For Pietro Piccinetti, an Italian businessman who was among Renzi’s 250-strong delegation, there is only one way to tackle Iran’s appalling human rights record.
“It’s not through sanctions,” he told The Local.
“The best way to improve is by opening up, communicating and developing business relationships that help to overcome archaic situations.”
Piccinetti, the CEO of Fiera di Roma, an events management company, brushed aside concerns about Italy cosying up to Iran – where 977 people were put to death last year, according to figures from Amnesty International, saying that the image of the country is often misunderstood.
“The criticisms are easy to make,” Piccinetti, who has visited Iran several times since sanctions were lifted, added.
“Obviously, it’s an Islamic republic; but there is freedom of worship [there are churches and synagogues] and the way of life is Western.”
Renzi’s visit was aimed at restoring ties that before the sanctions had seen Italy positioned as Iran’s top European trading partner.
Trade between the two peaked at about €7 billion a year, but a decade of penalties saw that plummet to €1.59 billion.
Both Renzi and Iran President Hassan Rouhani, who visited Rome in January, are now keen to revive the golden-era.
“Italy has a special place among Iranians,” Rouhani said during a press conference on Tuesday. “Its companies and its industry are appreciated here.”
Indeed, Piccinetti, who is also the president of AEFI, the Italian exhibition and events association, doesn’t dispute this.
Even during heightened tensions between the EU and Iran, Italy maintained cordial diplomatic relations.
This is one of the reasons why Rouhani picked Italy as his first stop in his endeavour to nudge closer to Europe and to attract European firms to help modernize sectors that were damaged by the sanctions.
When he visited Rome, he spoke about rebuilding a relationship between “two superpowers of beauty and culture” that dates back to the days of the ancient and Roman Persian empires.
At the time, the two countries agreed the initial terms on deals valued at as much as €17.1 billion, mostly targetting the oil, transport and shipping sectors.
But as the two leaders met again on Tuesday, a host of Italian dignitaries, including former foreign minister Giulio Terzi, came together to warn Italy about doing business with the Iranian regime.
In particular, they warned big companies such as Eni, Fiat and Finmeccanica, that the lucrative trade deals risked damaging their reputation.
“An environment of risk and uncertainty looms large for the shareholders and executives of Italian companies considering doing business in Iran,” they said in a joint statement issued by United Against Nuclear Iran (UANI), an organizing aimed at preventing Iran from having nuclear weapons.
“Their big bet could turn into a disastrous gamble given the enormous financial, legal, and reputational risks they would face in re-entering the Iranian market.”
They also said Renzi must “appreciate that both the American and Italian people share a deep suspicion of the Iranian regime, particularly given the heightened intensity of its threatening conduct”, and that the Italian leader should instead focus his efforts on “pressuring Tehran to halt its destabilizing and provocative activities, rather than prematurely rewarding the regime with lucrative business opportunities”.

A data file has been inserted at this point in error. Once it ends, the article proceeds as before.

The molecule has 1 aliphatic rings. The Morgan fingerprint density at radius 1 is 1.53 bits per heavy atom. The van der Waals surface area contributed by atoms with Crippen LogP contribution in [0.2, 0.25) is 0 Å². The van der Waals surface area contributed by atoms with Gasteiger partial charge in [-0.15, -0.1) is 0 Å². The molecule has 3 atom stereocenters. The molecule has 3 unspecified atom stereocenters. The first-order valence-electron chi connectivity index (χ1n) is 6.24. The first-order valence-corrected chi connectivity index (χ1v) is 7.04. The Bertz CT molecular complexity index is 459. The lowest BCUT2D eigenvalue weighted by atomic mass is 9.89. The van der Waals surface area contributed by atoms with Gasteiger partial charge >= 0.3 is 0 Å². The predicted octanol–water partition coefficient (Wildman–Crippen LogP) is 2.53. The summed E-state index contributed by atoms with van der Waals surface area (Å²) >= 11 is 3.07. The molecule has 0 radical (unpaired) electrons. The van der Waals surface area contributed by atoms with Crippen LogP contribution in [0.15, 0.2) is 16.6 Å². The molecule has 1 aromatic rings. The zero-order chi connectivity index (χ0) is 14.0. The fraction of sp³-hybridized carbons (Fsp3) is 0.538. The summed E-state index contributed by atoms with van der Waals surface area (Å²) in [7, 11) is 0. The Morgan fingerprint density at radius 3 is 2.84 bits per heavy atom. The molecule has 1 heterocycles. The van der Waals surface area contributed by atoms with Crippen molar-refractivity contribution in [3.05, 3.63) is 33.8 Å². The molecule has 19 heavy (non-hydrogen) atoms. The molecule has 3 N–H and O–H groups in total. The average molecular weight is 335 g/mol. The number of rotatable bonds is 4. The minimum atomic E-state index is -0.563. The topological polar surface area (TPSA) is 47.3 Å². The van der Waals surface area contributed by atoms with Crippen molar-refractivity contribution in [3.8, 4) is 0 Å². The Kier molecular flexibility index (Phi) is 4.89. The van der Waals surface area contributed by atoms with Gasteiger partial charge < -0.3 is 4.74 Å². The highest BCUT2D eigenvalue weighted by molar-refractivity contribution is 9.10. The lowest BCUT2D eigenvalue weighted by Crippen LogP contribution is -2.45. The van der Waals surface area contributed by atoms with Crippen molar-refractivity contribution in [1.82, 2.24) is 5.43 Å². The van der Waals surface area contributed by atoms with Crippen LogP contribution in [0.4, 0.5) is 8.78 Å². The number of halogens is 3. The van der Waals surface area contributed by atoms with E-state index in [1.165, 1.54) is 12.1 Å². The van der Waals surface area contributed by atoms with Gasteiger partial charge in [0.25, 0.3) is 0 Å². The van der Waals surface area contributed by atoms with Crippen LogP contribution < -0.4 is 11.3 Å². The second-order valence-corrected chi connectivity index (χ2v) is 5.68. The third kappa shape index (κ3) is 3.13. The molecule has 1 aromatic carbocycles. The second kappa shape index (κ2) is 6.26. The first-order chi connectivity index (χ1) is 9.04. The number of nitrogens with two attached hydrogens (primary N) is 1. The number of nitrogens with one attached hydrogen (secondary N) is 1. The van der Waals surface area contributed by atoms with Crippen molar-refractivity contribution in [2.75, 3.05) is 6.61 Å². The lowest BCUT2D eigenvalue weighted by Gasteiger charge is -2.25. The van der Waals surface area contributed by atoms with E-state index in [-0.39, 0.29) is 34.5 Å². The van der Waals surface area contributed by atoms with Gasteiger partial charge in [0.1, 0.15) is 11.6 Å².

Meanwhile, visits by European officials and the money earned by Iran through associated trade deals only serve to embolden the regime to suppress dissent at home, argued Shahin Gobadi, from the foreign affairs committee of the National Council of Resistance of Iran (NCRI), which had urged Renzi to cancel his trip.
In its ‘Death Penalty 2015’ report, published on April 6th, Amnesty International said that last year “Iran alone accounted for 82 percent of all executions in the Middle East and North Africa”.
“Rouhani has explicitly endorsed the executions as examples of ‘God’s commandments’ and ‘laws of the parliament that belong to the people’,” Gobadi told The Local.
Gobadi also pointed to Iran being a close ally of Syria’s Bashar Assad as well as the recent testing of long-range ballistic missiles, capable of carrying nuclear warheads, that were inscribed in Hebrew with the regime’s axiom, ‘Israel must be wiped out’.
“All of this begs the question that so far as it concerns the Iranian people, and the international community, what is to be gained from such visits? What will be their impact, other than to suppress descent and give propaganda fodder to the regime for internal consumption?”
But as Iran tries to go from being a pariah state to a major player on the world stage, isolating the country could backfire, Cinzia Bianco, an analyst and researcher for the Middle East and Mediterranean region, said.
“Of course, one would expect such arguments with a country like Iran, with its appalling standard of human rights,” she told The Local.
“At the same time, isolating a country, even one with such a bad record, will not work.
“Instead, Italy, and a number of other EU countries, are trying to include the topic in their discussions, in a way that doesn’t offend but which still pressurises Iran to improve.”
The EU on Monday extended sanctions against 82 Iranian officials until 2017 over “serious human rights violations” in the country.
Apart from helping Iran to advance, and hopefully improve its track record, the closer relations will benefit Italy, Bianco added.
“The obvious benefit is economic – relations between Italy and Egypt have recently turned sour. A lot of Italian firms are already wary about doing business there, and so Iran is taking its place,” she said.
“Iran needs investment and Italy is already present and has the strength to provide it, across all sectors. With regards to exports, there is also demand for ‘made in Italy’ products among Iran’s middle and high-class.”